Modern Times Bookstore was founded for the purpose of supporting and providing resources for the flourishing progressive movement in theMissionand Bay Area. The store also carries many books regarding world fiction, labor history, and the labor movement.

As for owner/manager Ruth’s favorite part of running a bookstore, she says it is the customers who are both shoppers in and supporters of the store. “We have wonderful, wonderful people who have been with the store for years and years and who are very loyal and do wonderful work in the world so the bookstore is an aid for them in whatever they want to do in the progressive projects they want to work on, and we try to help them find the books they need to do that.”

In the past the Mission District has been a less expensive community in relation to its surrounding areas, causing newcomers to San Francisco and America to populate the Mission and also creating an affordable location for community groups and nonprofits. Recently, many hipsters, students, artists, and political activists have moved in, further stimulating the vibrant and nonconformist nature of the Mission, but this new influx of inhabitants has also driven up property prices to an immense degree.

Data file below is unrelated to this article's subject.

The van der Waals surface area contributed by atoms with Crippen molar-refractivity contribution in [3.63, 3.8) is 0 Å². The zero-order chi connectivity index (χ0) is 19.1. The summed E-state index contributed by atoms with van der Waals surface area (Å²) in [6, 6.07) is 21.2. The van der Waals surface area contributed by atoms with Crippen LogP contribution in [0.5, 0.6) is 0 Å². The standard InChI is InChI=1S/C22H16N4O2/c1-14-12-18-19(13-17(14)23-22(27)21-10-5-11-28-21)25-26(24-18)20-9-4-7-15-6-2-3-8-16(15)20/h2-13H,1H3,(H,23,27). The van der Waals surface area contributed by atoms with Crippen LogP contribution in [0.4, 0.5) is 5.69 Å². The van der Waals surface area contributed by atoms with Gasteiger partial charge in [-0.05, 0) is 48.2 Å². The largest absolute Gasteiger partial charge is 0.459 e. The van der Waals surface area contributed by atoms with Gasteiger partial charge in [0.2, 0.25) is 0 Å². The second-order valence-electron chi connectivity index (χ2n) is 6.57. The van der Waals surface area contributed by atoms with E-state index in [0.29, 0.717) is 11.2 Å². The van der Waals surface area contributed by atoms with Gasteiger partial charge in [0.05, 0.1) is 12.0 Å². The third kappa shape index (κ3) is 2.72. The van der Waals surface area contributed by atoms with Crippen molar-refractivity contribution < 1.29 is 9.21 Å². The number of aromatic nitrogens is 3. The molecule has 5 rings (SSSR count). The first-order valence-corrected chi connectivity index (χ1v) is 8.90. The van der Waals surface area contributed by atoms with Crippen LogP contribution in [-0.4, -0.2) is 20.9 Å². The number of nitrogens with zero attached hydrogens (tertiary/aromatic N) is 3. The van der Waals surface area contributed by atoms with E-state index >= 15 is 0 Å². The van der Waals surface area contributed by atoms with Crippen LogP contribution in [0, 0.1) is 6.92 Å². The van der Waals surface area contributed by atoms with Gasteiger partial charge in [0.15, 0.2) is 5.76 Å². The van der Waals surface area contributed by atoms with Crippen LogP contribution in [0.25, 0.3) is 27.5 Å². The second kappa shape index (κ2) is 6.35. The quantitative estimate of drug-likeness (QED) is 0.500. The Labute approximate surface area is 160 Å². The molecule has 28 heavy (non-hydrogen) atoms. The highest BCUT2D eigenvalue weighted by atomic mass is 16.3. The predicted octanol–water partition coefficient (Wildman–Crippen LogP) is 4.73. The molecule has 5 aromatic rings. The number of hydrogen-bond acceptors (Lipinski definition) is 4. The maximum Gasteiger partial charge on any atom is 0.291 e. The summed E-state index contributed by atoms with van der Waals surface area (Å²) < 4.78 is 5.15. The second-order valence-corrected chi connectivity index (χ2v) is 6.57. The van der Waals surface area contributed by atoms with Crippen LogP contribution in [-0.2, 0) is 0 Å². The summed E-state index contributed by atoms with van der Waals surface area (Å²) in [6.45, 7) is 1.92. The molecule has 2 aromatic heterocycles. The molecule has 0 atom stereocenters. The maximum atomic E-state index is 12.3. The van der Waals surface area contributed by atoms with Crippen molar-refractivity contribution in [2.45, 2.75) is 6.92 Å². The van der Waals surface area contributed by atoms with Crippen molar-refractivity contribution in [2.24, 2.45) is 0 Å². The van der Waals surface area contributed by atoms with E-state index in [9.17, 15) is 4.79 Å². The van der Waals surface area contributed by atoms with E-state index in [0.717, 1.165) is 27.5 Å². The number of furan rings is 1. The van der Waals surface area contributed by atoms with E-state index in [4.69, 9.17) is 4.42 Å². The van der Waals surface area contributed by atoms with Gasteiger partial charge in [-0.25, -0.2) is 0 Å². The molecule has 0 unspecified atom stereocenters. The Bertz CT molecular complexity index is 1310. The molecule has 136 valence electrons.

People from all over the Bay Area are flocking to the Mission District because it is seen as a really trendy neighborhood to hang out in. New restaurants and expensive apartments that are materializing as a result of this fascination with the Mission are causing its originators, and the people who brought all the culture to the Mission, to have no other choice but to leave.

As Ruth points out, San Francisco’s rent control laws apply only to individuals, with no protection provided for small businesses, which has caused a number of problems for Modern Times and other organizations of its kind. In fact, after forty years of existence and thirty years of residence in the Mission, Modern Times has recently had to vacate its very commodious space and relocate to the back of a gallery, Galeria Paloma, on 24th Street; rent troubles were at the root of the decision.

Galeria Paloma, owned and operated by paper-making artist and painter Shawn McFarland, showcases a unique collection of works. The paintings, clothing, stationery, and decorative objects which fill the close-knit space come from a variety of people, some local, some from friends and family of locals, some from creative people inMexico.